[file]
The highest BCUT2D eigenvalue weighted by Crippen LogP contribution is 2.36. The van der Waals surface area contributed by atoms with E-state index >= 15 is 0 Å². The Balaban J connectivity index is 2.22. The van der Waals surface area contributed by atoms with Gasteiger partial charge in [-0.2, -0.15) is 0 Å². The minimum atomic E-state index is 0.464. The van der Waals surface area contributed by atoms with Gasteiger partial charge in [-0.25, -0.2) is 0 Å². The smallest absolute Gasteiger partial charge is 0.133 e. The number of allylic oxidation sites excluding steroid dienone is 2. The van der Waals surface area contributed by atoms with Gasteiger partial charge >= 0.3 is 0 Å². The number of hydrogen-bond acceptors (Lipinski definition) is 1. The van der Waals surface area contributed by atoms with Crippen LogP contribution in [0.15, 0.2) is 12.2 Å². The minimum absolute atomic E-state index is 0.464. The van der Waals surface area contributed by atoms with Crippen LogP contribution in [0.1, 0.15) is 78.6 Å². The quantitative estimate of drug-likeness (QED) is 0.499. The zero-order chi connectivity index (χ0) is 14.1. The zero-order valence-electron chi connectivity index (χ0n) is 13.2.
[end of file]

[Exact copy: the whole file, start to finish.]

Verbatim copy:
The highest BCUT2D eigenvalue weighted by Crippen LogP contribution is 2.36. The van der Waals surface area contributed by atoms with E-state index >= 15 is 0 Å². The Balaban J connectivity index is 2.22. The van der Waals surface area contributed by atoms with Gasteiger partial charge in [-0.2, -0.15) is 0 Å². The minimum atomic E-state index is 0.464. The van der Waals surface area contributed by atoms with Gasteiger partial charge in [-0.25, -0.2) is 0 Å². The smallest absolute Gasteiger partial charge is 0.133 e. The number of allylic oxidation sites excluding steroid dienone is 2. The van der Waals surface area contributed by atoms with Gasteiger partial charge >= 0.3 is 0 Å². The number of hydrogen-bond acceptors (Lipinski definition) is 1. The van der Waals surface area contributed by atoms with Crippen LogP contribution in [0.15, 0.2) is 12.2 Å². The minimum absolute atomic E-state index is 0.464. The van der Waals surface area contributed by atoms with Crippen LogP contribution in [0.1, 0.15) is 78.6 Å². The quantitative estimate of drug-likeness (QED) is 0.499. The zero-order chi connectivity index (χ0) is 14.1. The zero-order valence-electron chi connectivity index (χ0n) is 13.2.